Sunday, May 3, 2009

Corn planting continues

Corn planting continues at Orange Patch Dairy. My father in law was able to put in about 65 acres of corn in today and yesterday. He was having his usual early season problems with our 8-row John Deere planter yesterday, which slowed him down. The planter was skipping in a couple of rows...making for very uneven rows of corn. SO.....we brought it home, got it in the shop and fixed it. Back to the field. The weather forecast looks good for the coming days, so we are hoping to apply the last little bit of fertilizer, work that in, and finish planting our 250 acres of corn for the year. Since we work with our agronomist on nutrient management, we are able to utilize our natural fertilizer (manure) first for our fields. Our agronomist pulls soil and manure samples to calculate the amount of commercial fertilizer we need to apply each spring. Usually we only need to apply a "pop up" fertilizer. This fertilizer is used to help the corn plants get a good start on the growing season, after that the plants will rely on the organic matter, nitrogen, potassium, and phosphorous of our cow manure!

Del Monte Foods delivered the packer for the pea field but no drill yet, so I guess that means that the peas will be planted soon! I love peas from the field! We usually plant about 30-40 acres of peas each year to be harvested sometime in mid-June. This allows us to have an empty field in the summer for manure application. Once the sweet corn is harvested in July/August then we move to applying manure on that field and seed the old pea field in with alfalfa. If we time it just right, we get a good rain in August and the fall seeded alfalfa is off to the races! The beauty of farming is getting the most from each acre without depleting it of nutrients. By rotating our crops and planting different types of crops like alfalfa, peas and sweet corn, we are able to better utilize our soils for our cows and our farm.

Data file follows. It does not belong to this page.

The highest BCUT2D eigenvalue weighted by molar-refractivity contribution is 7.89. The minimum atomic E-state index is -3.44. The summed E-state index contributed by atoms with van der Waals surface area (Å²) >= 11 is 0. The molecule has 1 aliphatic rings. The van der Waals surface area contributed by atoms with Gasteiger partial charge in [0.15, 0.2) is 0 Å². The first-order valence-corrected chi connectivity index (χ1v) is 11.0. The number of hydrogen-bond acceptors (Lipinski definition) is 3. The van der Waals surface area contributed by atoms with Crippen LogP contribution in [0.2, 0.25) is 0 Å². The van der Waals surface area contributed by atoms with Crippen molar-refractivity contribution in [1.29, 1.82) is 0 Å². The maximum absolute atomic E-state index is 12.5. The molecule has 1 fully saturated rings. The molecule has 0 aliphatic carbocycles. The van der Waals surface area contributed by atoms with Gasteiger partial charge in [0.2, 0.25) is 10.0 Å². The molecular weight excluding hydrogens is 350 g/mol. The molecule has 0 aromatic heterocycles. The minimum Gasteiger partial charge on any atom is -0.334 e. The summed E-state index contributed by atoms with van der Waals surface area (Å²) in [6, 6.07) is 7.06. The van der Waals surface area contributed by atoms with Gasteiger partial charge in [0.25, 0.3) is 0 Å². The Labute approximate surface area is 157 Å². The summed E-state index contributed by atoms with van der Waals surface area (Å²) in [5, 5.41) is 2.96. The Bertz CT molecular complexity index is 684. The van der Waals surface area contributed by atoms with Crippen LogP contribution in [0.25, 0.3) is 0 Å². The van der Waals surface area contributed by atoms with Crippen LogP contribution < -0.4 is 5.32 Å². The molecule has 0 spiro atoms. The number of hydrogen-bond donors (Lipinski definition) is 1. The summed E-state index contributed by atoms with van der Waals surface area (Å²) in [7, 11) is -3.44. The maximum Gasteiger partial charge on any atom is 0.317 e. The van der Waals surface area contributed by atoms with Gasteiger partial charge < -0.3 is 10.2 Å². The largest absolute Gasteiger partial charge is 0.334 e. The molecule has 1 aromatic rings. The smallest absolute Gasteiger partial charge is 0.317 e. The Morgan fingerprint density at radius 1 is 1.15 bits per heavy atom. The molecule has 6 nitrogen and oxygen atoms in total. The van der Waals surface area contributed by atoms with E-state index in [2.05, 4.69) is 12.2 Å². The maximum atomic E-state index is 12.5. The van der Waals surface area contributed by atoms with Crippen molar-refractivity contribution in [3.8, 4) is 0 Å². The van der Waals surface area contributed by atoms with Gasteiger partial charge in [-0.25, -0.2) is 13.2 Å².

No comments:

Post a Comment

I write this blog to share my passion for my cows and farming, please be respectful of that. I reserve the right to delete those comments which portray hate, call names, and are out right disrespectful. If you have an honest question, I will respond, to explain what we do on our farm, why we do it and how we do it. Please read with an open mind. My time to blog is short, as most of our days are spent caring for our beloved cows. Thank you!